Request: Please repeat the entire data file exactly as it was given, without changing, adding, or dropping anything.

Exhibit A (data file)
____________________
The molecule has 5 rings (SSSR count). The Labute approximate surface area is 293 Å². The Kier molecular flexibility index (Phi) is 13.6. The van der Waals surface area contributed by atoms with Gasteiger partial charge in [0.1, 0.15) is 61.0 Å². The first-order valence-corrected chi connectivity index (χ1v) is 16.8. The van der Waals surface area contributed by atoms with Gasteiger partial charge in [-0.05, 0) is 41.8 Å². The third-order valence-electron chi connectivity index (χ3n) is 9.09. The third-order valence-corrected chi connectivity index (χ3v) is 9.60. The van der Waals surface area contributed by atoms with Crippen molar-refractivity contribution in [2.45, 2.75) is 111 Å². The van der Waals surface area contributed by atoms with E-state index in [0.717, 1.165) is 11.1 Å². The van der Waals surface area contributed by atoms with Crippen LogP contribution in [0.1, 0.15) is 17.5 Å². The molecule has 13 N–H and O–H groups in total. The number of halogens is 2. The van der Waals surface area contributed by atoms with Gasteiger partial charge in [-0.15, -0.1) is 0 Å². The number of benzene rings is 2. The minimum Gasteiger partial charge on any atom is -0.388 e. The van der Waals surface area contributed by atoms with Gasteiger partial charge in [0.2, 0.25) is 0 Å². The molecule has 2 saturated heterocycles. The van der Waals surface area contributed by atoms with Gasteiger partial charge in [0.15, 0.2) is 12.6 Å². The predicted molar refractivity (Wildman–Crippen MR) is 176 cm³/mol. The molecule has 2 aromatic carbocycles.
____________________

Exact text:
The molecule has 5 rings (SSSR count). The Labute approximate surface area is 293 Å². The Kier molecular flexibility index (Phi) is 13.6. The van der Waals surface area contributed by atoms with Gasteiger partial charge in [0.1, 0.15) is 61.0 Å². The first-order valence-corrected chi connectivity index (χ1v) is 16.8. The van der Waals surface area contributed by atoms with Gasteiger partial charge in [-0.05, 0) is 41.8 Å². The third-order valence-electron chi connectivity index (χ3n) is 9.09. The third-order valence-corrected chi connectivity index (χ3v) is 9.60. The van der Waals surface area contributed by atoms with Crippen molar-refractivity contribution in [2.45, 2.75) is 111 Å². The van der Waals surface area contributed by atoms with E-state index in [0.717, 1.165) is 11.1 Å². The van der Waals surface area contributed by atoms with Crippen LogP contribution in [0.1, 0.15) is 17.5 Å². The molecule has 13 N–H and O–H groups in total. The number of halogens is 2. The van der Waals surface area contributed by atoms with Gasteiger partial charge in [-0.15, -0.1) is 0 Å². The number of benzene rings is 2. The minimum Gasteiger partial charge on any atom is -0.388 e. The van der Waals surface area contributed by atoms with Gasteiger partial charge in [0.2, 0.25) is 0 Å². The molecule has 2 saturated heterocycles. The van der Waals surface area contributed by atoms with Gasteiger partial charge in [0.15, 0.2) is 12.6 Å². The predicted molar refractivity (Wildman–Crippen MR) is 176 cm³/mol. The molecule has 2 aromatic carbocycles.